Karl`s PC Help Forums

New (To Me At Least) Fraud Scheme
JackInCT - 29-6-2017 at 14:23

I got an email today, and the contents are in the embedded image.

I do NOT, NOR have I ever, had a credit card with this outfit (this is NOT to say that this message is POSSIBLY indicative of ID theft, i. e., there is a card in my name). So that was a major clue re phony. The second major clue was that the text of this email did not address me by my name.

IF this email was from a credit card company that I actually did have a card with, my first response would be to call their customer service to confirm whether this was a legitimate email.


John_Little - 29-6-2017 at 16:36

Scam.


marymary100 - 29-6-2017 at 17:33

I get a lot of this type of stuff I always go in to my real bank website instead of clicking on links.

I've had a telephone scam too. I called the bank on a different phone instead of doing the whole fake dial tone routine and as suspected the bank had not called.


JackInCT - 29-6-2017 at 19:38

Quote:
Originally posted by marymary100
I've had a telephone scam too...


With my primary bank via phone contact, there is a series of verbal security challenges between their customer service rep and myself. And I will leave it to your imagination as to what I have to do to accurately recall what they are; I have never had the experience of really drawing a complete blank re the correct answers to their security challenges but it wouldn't surprise me if that occurred that they would stop all activity on my account which, needless to say, would leave me in a pinch. My imagination tells me that in such a scenario, they would order me to a branch of their bank and deal in a face to face way with one of their bank service reps re real world ID stuff.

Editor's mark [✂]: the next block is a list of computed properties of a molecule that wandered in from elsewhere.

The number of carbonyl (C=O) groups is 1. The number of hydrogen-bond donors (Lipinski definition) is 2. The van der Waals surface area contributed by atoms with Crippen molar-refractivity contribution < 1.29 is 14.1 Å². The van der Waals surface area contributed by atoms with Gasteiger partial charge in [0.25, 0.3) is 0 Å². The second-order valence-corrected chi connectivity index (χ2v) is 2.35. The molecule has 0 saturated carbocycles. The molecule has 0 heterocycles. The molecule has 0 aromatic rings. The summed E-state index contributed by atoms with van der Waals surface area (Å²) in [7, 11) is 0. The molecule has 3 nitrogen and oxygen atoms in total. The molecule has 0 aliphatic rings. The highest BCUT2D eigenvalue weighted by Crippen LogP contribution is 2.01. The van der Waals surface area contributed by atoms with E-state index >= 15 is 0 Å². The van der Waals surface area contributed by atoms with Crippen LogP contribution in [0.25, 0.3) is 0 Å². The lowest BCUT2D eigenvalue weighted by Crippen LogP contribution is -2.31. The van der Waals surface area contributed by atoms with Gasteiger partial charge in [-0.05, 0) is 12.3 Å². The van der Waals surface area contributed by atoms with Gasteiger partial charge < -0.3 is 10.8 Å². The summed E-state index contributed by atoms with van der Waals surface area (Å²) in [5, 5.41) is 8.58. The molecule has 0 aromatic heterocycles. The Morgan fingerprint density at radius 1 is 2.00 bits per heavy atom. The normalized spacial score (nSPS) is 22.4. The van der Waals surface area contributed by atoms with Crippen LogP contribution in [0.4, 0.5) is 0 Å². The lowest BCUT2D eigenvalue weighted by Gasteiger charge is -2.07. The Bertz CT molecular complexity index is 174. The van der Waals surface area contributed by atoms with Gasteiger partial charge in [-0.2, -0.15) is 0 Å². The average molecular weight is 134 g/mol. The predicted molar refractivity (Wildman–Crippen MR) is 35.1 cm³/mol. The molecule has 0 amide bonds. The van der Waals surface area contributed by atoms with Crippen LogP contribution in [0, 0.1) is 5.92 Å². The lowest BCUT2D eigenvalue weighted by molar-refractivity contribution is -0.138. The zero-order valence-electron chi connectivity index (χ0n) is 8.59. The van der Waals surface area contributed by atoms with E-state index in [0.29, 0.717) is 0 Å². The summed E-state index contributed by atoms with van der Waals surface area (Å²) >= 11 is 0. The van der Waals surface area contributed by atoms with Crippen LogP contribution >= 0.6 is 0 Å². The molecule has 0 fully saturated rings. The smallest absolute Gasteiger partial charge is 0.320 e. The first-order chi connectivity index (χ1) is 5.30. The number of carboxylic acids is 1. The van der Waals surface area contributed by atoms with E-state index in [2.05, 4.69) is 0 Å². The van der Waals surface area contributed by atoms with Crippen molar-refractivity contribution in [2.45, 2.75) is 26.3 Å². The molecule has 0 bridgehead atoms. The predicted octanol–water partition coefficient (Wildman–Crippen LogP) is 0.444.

marymary100 - 3-7-2017 at 07:44

Quote:
Originally posted by JackInCT
I got an email today, and the contents are in the embedded image.

I do NOT, NOR have I ever, had a credit card with this outfit (this is NOT to say that this message is POSSIBLY indicative of ID theft, i. e., there is a card in my name). So that was a major clue re phony. The second major clue was that the text of this email did not address me by my name.

IF this email was from a credit card company that I actually did have a card with, my first response would be to call their customer service to confirm whether this was a legitimate email.


Quote:
Originally posted by scholar
I just got the same phishing attempt in my email.


dr john - 3-7-2017 at 21:02

"Dear Customer"

So they don't actually know your name, or your account details. But they will certainly collect them when you try to log in to the "recovery page" , "unlock your account" page , "confirm your account details" page, etc, etc.

This is an extremely common scam, its been around for well over a decade. More like 15 years. And is one of the commonest phising scams, so very easy to recognise "dear customer" and yet there are fools that still fall for it. Apparently the web page you end up on can be very authentic looking, not that I've every clicked on one of these.

The entire world has recieved this type of at some point, often two or three times a week, from different scammers.

Delete.

Do not activate view images - you should always have that disabled on your email client to stop them appearing automatically, as some images can have embedded macros or even viruses. Yes, embedded in an image. And they often include and tiny 1x1pixel related to th eemail sent to you, so they know you are susceptible to opening these things and send more rubbish.


LSemmens - 3-7-2017 at 23:46

Wot 'e sed!^^^^^^